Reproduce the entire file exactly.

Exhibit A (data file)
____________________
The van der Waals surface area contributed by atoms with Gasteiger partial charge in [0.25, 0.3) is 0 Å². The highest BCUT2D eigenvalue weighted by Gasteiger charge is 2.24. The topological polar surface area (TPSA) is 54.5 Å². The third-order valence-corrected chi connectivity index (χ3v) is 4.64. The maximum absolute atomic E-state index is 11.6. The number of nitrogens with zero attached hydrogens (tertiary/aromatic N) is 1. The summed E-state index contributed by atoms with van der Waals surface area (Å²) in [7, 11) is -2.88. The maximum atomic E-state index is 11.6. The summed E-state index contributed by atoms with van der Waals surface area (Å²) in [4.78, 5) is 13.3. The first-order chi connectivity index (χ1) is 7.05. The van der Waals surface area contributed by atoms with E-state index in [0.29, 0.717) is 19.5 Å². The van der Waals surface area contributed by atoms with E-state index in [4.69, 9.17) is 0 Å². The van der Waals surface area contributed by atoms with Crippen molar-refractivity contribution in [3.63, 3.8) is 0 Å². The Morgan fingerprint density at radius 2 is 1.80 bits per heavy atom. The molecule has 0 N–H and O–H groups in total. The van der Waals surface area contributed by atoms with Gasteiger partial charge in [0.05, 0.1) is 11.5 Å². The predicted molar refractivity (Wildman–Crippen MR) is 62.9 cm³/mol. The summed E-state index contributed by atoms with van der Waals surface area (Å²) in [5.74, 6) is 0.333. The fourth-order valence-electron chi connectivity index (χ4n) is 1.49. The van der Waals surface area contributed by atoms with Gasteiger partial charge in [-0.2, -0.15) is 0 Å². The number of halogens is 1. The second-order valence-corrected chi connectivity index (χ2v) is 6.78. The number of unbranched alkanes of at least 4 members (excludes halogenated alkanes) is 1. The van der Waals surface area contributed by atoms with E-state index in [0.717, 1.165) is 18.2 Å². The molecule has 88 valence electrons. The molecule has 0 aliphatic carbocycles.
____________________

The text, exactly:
The van der Waals surface area contributed by atoms with Gasteiger partial charge in [0.25, 0.3) is 0 Å². The highest BCUT2D eigenvalue weighted by Gasteiger charge is 2.24. The topological polar surface area (TPSA) is 54.5 Å². The third-order valence-corrected chi connectivity index (χ3v) is 4.64. The maximum absolute atomic E-state index is 11.6. The number of nitrogens with zero attached hydrogens (tertiary/aromatic N) is 1. The summed E-state index contributed by atoms with van der Waals surface area (Å²) in [7, 11) is -2.88. The maximum atomic E-state index is 11.6. The summed E-state index contributed by atoms with van der Waals surface area (Å²) in [4.78, 5) is 13.3. The first-order chi connectivity index (χ1) is 7.05. The van der Waals surface area contributed by atoms with E-state index in [0.29, 0.717) is 19.5 Å². The van der Waals surface area contributed by atoms with E-state index in [4.69, 9.17) is 0 Å². The van der Waals surface area contributed by atoms with Crippen molar-refractivity contribution in [3.63, 3.8) is 0 Å². The Morgan fingerprint density at radius 2 is 1.80 bits per heavy atom. The molecule has 0 N–H and O–H groups in total. The van der Waals surface area contributed by atoms with Gasteiger partial charge in [0.05, 0.1) is 11.5 Å². The predicted molar refractivity (Wildman–Crippen MR) is 62.9 cm³/mol. The summed E-state index contributed by atoms with van der Waals surface area (Å²) in [5.74, 6) is 0.333. The fourth-order valence-electron chi connectivity index (χ4n) is 1.49. The van der Waals surface area contributed by atoms with Gasteiger partial charge in [-0.2, -0.15) is 0 Å². The number of halogens is 1. The second-order valence-corrected chi connectivity index (χ2v) is 6.78. The number of unbranched alkanes of at least 4 members (excludes halogenated alkanes) is 1. The van der Waals surface area contributed by atoms with E-state index in [0.717, 1.165) is 18.2 Å². The molecule has 88 valence electrons. The molecule has 0 aliphatic carbocycles.